The connection of clarity with inherent qualities provides Hoffmann also with a criterion for intelligible philosophy. If we cannot know any qualities of a thing, we cannot even think or have any idea of it. Thus, Hoffmann criticises Leibniz, because latter's monads have only relational characteristics: they are subjects or have a relation to a force and they are constituting level in relation to matter etc. In comparison, Hoffmann notes that idea of God is defined by many qualities, such as omnipotence and omnipresence.
Ideal or internal clarity comes in three different varieties, two of which are fundamental and all of which are required for a complete clarity. First variety is what Hoffmann calls vulgar existential clarity, which means simply put just a capacity to exemplify certain idea through sensations – e.g, when we can show what redness is like. Like the name implies, vulgar existential clarity is not enough for scientific purposes, but it is important, because only through such clarity should we be convinced of the existence of some thing corresponding to an idea. One can e.g. use analogies to make up for the loss of liveliness in non-sensational matters, but such analogies cannot guarantee any existence. It is no surprise that Leibnizian monadology is expressed as a warning example – analogy of two clocks does explain perfectly the relation of soul and body, but it still remains mysterious, whether anything existent corresponds with this idea.
The second type Hoffmann calls essential clarity, in which the idea is to see how well analysed some idea is, that is, to distinguish various parts and aspects in the idea and then combine them into a totality (note how this essential clarity means essentially what Wolffians had called distinction). Hoffmann notes that some sensuous ideas, such as those of colours, we cannot analyse in this manner, due to inherent limitations of our understanding, but otherwise one should try to analyse everything one perceives to make one's cognitive state as perfect as possible.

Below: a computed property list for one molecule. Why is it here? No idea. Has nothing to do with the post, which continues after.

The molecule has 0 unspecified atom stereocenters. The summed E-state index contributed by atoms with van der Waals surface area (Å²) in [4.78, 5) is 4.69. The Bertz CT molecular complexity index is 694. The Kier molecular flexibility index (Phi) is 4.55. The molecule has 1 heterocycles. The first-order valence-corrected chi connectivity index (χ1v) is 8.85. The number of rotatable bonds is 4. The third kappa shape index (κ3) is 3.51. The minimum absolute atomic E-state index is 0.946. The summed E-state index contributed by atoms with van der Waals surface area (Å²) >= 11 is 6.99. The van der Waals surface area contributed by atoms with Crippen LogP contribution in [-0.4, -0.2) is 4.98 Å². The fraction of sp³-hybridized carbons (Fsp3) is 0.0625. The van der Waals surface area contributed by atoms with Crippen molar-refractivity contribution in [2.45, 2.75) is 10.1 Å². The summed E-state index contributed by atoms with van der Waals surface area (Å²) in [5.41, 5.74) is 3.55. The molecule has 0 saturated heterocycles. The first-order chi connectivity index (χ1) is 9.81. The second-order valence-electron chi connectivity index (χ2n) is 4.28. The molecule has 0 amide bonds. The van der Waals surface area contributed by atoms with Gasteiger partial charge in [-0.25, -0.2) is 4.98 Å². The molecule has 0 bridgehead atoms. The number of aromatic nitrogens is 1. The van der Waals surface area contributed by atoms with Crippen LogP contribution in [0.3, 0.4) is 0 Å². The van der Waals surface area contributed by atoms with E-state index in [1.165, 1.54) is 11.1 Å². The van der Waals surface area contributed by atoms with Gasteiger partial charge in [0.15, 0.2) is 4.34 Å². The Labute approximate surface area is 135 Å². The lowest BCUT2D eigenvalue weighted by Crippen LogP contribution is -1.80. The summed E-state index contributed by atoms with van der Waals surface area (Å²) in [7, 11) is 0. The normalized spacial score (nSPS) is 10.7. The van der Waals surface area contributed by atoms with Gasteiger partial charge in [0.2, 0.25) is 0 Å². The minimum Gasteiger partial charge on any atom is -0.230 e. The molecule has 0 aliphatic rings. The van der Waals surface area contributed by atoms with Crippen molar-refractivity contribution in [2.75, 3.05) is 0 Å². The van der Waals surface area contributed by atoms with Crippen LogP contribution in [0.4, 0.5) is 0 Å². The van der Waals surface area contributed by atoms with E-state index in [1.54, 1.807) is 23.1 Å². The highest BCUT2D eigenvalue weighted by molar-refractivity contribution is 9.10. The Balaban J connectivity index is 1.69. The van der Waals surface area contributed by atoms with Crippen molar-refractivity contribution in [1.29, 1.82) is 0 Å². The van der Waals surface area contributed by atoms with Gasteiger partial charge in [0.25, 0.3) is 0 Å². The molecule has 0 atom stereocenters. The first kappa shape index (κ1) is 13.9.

Essential clarity, Hoffmann tells, is dependent on what he calls logical existential clarity, which means having a clear idea of abstract ideas in separation from all other ideas. Indeed, having a clear idea of a defined structure, one must have clear idea of the parts of the definition, and once again due to inherent limits of human cognition, we must ultimately in the course of analysis face ideas that we cannot define, except by using the very ideas as a part of the definition. These basic ideas would thus be what Kant later calls categories, and the list which Hoffmann provides seems quite familiar, although it has only seven ideas: unity, diversity/multiplicity, negation, external connection, causality and subsistence. All the Kantian categories of relation might be said to be present in some form, categories of quantity lack only totality and categories of quality is represented by mere negation. The most glaring omission are the categories of modality, which Hoffmann has already stated to be too ambiguous.
Notion of clarity is then important as defining the limits of intelligibility. Yet, mere clarity itself does not make for a good cognition, as we shall see in the next post.